Over the course of this past year, I have published a series of editorials that discussed components of what is developing into the broader market trend for location technology adoption by business.These editorials can be found in our archives including the discussions of Geologistics, Operational GIS (by Steve Walden of Sagent, now Group1), Oracle 10g, the ramification's of Oracle's attempt to acquire PeopleSoft, Location-based Wi-Fi, and Change Agents.
Over the course of the last few years, traditional GIS vendors have engaged in business partnerships with Siebel Systems, a CRM software provider, SAP, an ERP and systems integrator company, SAS, a business process solutions company, and others.All have engaged Oracle at some point.IBM is a major player, mostly in government.Microsoft enlists partners to exploit their location technology.
In addition, other elements of the broader location technology marketplace have affected the manner that both consumers and businesses relate to geographical information.Business travelers don't usually leave their office without consulting MapQuest or the hotel locator services that are offered by them or others like MSN MapPoint, Yahoo, or MapBlast.And as we are running out the door, we usually check in with the Weather Channel or weather.com before jumping in our car, which are, themselves, becoming "location-aware devices" through services such as OnStar and Lojack.
All this is to say that geographic information is now, more than ever, part of the necessities of doing business with new B2C and B2B (or B2B2C) services slicing onto the scene with increasing regularity.Add to this the wireless location-based services offered by the cellular companies as well as the newly emerging Wi-Fi location technologies and the result is a more geographically astute audience for location technology.
Among the consumers are chief information officers, on which this firestorm of new services in not lost but who are not quite spatially astute.More focused on the how IT networks are functioning and which enterprise systems are in need of upgrade, the CIO is tasked with delivering the tools of business intelligence to executive management.Among those tools are geographic information systems but which carry with it the burden of having to indoctrinate decision-makers with an understanding what it is, how it functions, and will it save or make money for the company.Missionary work.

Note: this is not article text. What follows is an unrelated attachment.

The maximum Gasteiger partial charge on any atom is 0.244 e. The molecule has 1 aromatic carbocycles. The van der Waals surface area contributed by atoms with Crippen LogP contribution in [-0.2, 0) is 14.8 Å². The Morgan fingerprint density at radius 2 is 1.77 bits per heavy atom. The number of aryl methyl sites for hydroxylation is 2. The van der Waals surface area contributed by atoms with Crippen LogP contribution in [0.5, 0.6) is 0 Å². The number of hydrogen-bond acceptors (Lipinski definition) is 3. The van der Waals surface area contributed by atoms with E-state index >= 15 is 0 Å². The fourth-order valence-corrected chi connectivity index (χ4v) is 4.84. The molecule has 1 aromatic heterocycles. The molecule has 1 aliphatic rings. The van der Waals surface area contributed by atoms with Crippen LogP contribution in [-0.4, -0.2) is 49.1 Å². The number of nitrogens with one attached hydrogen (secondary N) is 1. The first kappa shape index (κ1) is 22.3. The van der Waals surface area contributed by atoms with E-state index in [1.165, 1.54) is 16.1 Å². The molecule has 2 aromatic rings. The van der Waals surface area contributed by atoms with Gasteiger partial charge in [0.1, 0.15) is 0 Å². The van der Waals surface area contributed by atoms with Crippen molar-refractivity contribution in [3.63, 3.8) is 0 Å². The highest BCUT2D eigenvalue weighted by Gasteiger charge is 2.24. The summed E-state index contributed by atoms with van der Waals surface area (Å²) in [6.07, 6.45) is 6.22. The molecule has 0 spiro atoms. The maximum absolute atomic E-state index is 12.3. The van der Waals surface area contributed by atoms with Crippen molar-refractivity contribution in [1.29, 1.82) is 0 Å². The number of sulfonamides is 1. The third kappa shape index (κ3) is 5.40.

Relieving this burden from the shoulders of the CIO will not be easy, but let's start with nomenclature.Abandon GIS for a more sensible lexicon that tells people about the foundation of what it is that spatial information brings to business: Location.Add to that the language with which they are most familiar: business intelligence or just BI.Taken together it is more palatable to refer to what we do (GIS, SIM, etc.) as location-based business intelligence solutions.Or, if you want something that rolls off the tongue, try LocationBI.CIOs understand Business Intelligence (BI) and location is obviously a good way to couch the term that we too often embrace until we suffocate with it: GIS.
Business Intelligence, too, has undergone an evolution of sorts.We used to call it data mining, and consequently evolved into more verticalized applications like customer relationship management, CRM; Enterprise Resource Management (ERP) systems seemed to encompass more massive financial and human resource software solutions, but have come under fire for taking several months if not years to implement.Supply Chain Management (SCM) looks to facilitate not only raw material acquisition but taking the widget all the way through finished product.Field Service Management (FSM) solutions monitor the work order process from call center to dispatch.The objective of these solutions is similar: extract and analyze information from myriad data warehouses; allow decision-makers to perform at a higher level of efficiency.
At this point in time, location technology as an industry, finds itself in an extraordinary situation.Many vendors have componentized functionality such as geocoding, thematic compilation of map viewing, routing, and spatial querying, as well as adopting interchange standards such as XML and SOAP. The result is the ability to "plug and play" (to borrow an anachronistic phrase) with BI systems.And it is my opinion that, as an old boss used to say, there is "a marketing opportunity."
As an example, users of SAS can leverage ESRI technology to perform spatial analysis.Oracle has engaged Navigation Technologies to support an Advanced Scheduler module for visualizing routes.MapInfo is certified with Siebel's sales tools; SAP and ESRI have had a long-standing relationship. There are others but more needs to be done.The GIS vendors would benefit by getting in a room and talking about these "marketing opportunities" with the BI vendors.The GIS vendors have unique solutions that the BI companies can leverage with their primary clients, the CIOs.
I'll discuss more about how this coalescing of forces can be facilitated in a future editorial.